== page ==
Scientists Find Swarming Red Crabs on Seafloor
Posted on April 12, 2016
Scientists found thousands of red crabs (Pleuroncodes planipes) swarming on the seafloor. The crabs were spotted by researchers aboard the manned M/V Alucias's RV2 submarine during an expedition at the Hannibal Bank Seamount off the coast of Panama. The seamount is an ecological hotspot in the coastal eastern tropical Pacific Ocean off Panama.
Jesús Pineda, a biologist at Woods Hole Oceanographic Institution (WHOI) and chief scientist on the expedition, says the crab swarming discovery was mesmerizing. A turbid layer on the seafloor turned out to be thousands of swarming crabs.
Pineda says, "When we dove down in the submarine, we noticed the water became murkier as we got closer to the bottom. There was this turbid layer, and you couldn't see a thing beyond it. We just saw this cloud but had no idea what was causing it. As we slowly moved down to the bottom of the seafloor, all of the sudden we saw these things. At first, we thought they were biogenic rocks or structures. Once we saw them moving-swarming like insects-we couldn't believe it."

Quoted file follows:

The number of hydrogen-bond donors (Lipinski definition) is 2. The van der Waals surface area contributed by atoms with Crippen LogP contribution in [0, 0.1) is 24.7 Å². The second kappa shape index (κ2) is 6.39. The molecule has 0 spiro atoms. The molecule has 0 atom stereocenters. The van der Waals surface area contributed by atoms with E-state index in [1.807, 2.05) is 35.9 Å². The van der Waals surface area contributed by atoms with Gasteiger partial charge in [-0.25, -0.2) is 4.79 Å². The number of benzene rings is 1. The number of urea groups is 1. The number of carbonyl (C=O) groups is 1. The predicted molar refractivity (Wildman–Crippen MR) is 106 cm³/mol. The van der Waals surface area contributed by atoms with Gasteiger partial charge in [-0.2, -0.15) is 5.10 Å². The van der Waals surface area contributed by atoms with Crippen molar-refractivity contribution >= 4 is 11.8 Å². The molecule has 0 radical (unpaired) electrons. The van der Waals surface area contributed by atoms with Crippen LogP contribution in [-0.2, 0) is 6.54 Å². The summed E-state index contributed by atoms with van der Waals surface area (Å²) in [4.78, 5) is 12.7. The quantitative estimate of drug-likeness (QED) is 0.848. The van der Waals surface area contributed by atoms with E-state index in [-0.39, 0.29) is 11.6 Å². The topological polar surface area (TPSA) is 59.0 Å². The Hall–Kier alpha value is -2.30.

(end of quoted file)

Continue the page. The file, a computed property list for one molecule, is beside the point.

The swarming crabs can be seen around the 1:10 mark. Take a look:
A research paper on the swarming crabs was published here in the journal, PeerJ.
Photo: Jesús Pineda, Yogesh Girdhar, Woods Hole Oceanographic Institution
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